Patriots-Texans — Four Things to Watch For
This weekend we've got a matchup between DeAndre Hopkins and Super Bowl hero Malcolm Butler.
Photo by Eric Sauseda
It was three years ago yesterday the last time the Texans and the Patriots played a regular season game with as much on the line as there will be on Sunday night at NRG Stadium. And dammit, a lot has happened since that fateful Monday night Patriots stomping back in December 2012!
The Texans have turned over like 90 percent of their roster, and endured a 2-14 season, a coaching change, a season of Hard Knocks and the ill-fated Ryan Mallett era. The Patriots have won a Super Bowl, watched Aaron Hernandez go to prison for killing several people (allegedly), endured Deflate-Gate and lived through a brief Ryan Mallett era of their own. In short, we're a long way from that brisk December evening that ended in a smoldering pile of burnt letterman jackets.
Truth be told, this Sunday night's game is the least important of the Texans' four remaining games, merely because the other three are division games and higher up on the tiebreaker rung. In other words, if the football gods told you the Texans will finish 9-7 and you can pick the game they'll lose, you'd be an idiot not to pick this game.
However, don't tell that to the people spending a few hundred bucks per seat with ticket brokers! Texans fans smell a little bit of blood and you know what? It's sort of justified. The Patriots come in here limping a little bit, having lost two in a row, and the Texans' defense has been pretty solid for five weeks, save a quarter and a half last weekend when the Buffalo Bills bullied poor John Simon into submission on the edge in the running game.
The Texans CAN pull off this upset. Will they? Well, let's examine a few components of Sunday's matchup…
4. Prime time Sunday football
I think it's generally accepted nowadays that the Sunday night game has sort of replaced the Monday night game as the "must-watch" game of the week, in large part because the league (and NBC) can flex the schedule later in the season to avoid, say, Matt Schaub taking on Josh McCown. By my count, the veterans on this Texans team who've been lifelong Texans have been part of two of these Sunday night games, both at home — against Green Bay in 2012 and against Indianapolis in 2013. In the former, Aaron Rodgers rained down six TD passes on a then-undefeated Texans squad, and in the latter, Gary Kubiak ended the night in a hospital bed with a mini-stroke. Granted, that's a small sample space, but hopefully some of Bill O'Brien's trademarked toughness will shine through on this stage and the Texans' collective fortune will change.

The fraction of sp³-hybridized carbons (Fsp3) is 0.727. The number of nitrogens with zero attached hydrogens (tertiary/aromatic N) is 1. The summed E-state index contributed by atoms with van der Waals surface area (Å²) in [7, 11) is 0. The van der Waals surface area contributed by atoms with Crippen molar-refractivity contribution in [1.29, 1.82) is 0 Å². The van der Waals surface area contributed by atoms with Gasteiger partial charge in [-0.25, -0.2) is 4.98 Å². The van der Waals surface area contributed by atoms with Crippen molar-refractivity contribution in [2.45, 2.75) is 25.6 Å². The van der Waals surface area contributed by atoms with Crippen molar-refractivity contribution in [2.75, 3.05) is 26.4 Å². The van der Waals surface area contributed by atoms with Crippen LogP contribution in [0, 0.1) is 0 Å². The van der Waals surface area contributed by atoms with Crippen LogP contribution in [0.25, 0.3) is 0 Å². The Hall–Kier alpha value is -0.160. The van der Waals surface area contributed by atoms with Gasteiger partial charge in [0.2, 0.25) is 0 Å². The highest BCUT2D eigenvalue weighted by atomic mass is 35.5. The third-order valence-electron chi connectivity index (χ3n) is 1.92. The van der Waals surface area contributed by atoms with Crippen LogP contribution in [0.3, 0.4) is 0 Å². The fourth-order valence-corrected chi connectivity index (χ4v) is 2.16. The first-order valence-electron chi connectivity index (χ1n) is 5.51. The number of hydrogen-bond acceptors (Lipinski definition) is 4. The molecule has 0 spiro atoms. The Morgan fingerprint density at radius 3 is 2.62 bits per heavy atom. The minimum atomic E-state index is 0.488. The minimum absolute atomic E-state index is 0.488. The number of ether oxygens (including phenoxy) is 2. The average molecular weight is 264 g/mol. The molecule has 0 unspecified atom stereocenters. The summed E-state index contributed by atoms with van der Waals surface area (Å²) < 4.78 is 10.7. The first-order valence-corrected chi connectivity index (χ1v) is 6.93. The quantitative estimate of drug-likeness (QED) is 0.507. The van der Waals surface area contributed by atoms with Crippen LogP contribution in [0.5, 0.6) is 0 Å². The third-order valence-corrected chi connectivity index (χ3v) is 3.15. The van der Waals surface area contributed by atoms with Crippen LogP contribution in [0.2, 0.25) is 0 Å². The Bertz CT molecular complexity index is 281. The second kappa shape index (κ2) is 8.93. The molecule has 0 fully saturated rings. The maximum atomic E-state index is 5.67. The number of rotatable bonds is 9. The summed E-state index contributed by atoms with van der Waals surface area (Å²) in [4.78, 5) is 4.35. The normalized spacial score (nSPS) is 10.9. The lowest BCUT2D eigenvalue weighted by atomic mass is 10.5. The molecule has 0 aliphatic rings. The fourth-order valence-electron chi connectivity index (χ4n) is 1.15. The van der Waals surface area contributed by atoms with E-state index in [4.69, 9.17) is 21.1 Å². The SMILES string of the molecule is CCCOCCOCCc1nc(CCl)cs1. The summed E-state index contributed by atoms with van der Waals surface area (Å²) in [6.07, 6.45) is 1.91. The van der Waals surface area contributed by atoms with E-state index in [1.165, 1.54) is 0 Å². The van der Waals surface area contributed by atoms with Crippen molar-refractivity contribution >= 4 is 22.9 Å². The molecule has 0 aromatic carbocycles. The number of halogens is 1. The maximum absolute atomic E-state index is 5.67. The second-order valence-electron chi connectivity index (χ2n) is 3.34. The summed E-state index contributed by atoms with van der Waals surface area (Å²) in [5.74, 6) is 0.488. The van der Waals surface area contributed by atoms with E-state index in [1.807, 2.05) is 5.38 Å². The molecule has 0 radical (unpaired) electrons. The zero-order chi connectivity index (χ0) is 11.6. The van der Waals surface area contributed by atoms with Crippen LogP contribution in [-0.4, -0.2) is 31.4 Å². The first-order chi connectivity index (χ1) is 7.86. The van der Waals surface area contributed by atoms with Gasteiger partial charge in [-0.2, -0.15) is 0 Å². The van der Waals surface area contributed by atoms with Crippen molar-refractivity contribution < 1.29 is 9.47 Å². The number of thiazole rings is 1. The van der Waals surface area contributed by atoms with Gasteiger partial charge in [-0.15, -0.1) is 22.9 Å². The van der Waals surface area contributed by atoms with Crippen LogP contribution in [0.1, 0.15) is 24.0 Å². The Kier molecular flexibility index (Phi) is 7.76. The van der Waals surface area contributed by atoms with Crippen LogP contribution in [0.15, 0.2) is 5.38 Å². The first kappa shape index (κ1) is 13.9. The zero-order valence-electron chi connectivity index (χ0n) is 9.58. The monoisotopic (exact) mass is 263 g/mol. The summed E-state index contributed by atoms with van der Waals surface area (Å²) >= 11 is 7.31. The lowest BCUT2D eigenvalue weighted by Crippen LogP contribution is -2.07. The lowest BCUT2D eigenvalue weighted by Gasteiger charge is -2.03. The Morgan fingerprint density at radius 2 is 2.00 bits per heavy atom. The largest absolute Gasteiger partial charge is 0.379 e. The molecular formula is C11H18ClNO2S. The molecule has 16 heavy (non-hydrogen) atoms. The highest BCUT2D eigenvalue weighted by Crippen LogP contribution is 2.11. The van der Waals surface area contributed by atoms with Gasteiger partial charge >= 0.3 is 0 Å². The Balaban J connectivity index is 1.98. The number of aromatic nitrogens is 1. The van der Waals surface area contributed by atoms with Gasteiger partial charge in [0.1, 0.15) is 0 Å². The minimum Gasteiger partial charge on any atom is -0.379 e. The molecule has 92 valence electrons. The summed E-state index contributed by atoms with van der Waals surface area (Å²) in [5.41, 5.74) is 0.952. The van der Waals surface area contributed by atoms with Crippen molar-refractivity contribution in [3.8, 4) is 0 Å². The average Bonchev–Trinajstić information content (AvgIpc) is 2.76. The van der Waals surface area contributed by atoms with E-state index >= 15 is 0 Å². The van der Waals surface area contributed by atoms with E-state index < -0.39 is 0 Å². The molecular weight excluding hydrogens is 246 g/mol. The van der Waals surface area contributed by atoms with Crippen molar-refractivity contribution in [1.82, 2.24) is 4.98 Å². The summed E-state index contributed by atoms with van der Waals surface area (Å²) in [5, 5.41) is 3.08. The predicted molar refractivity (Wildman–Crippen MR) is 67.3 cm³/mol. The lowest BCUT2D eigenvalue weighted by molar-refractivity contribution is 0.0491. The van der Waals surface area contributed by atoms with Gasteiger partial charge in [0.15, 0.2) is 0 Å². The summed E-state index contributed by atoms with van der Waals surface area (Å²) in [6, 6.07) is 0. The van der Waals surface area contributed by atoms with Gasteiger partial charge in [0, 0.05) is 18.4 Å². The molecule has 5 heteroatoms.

3. Hopkins versus Butler
If you talk to players who've played for Bill Belichick (and I spend four hours a day on the radio with one), the one thing the Patriots' head coach likes to do is take away the opposition's key weapon. For the Texans, it's not hard to identify who that player is. It's Jaelen Strong…just kidding. I'm making sure you're paying attention! Of course, it's DeAndre Hopkins. The Patriots watched virtually their whole depth chart at cornerback walk in the offseason (Revis, Browner), and decided to elevate Super Bowl hero Malcolm Butler, who's been pretty good. This should be a fun matchup. I imagine Hopkins's size advantage comes into play on at least a key play or two.
2. Special teams
Last week, both of these teams were shaky on special teams in their respective losses. The Texans had three penalties and a missed extra point, and the Patriots were beyond shaky. They were abysmal. There was the peculiar onside dropkick Belichick decided to use. There was a blocked punt for a touchdown the Patriots gave up in the final minute of the half. Then they closed it out by allowing a punt return for a touchdown by Darren Sproles. I don't want to say, "The team that wins special teams will win the game," because the Patriots have Tom Brady, who covers up a lot of stink. But the Texans can't win this game if they lose the special teams battle.
1. Bringing the heat on Brady
The Texans are catching Tom Brady at a time when the football gods have encumbered him with about as much on-field adversity as he's seen in his career. (I don't count fighting the Deflate-Gate charges as "on the field.") He will likely be without Rob Gronkowski, and certainly without Julian Edelman and Dion Lewis. Hell, two of his receivers will be guys the Texans cast off at the beginning of the season, Keshawn Martin and Damaris Johnson. But beyond that, Brady's offensive line is a sieve right now compared to how they were playing early in the season. Through the first eight games, the Patriots were allowing pressure on Brady 20 percent of the time. The league average is 27 percent. In the past four games, they've been allowing pressure 36 percent of the time, better than only four other teams in the league. J.J. Watt should feast on this Patriots o-line, if his newly broken left hand isn't an issue.
PREDICTION: Patriots 27, Texans 24
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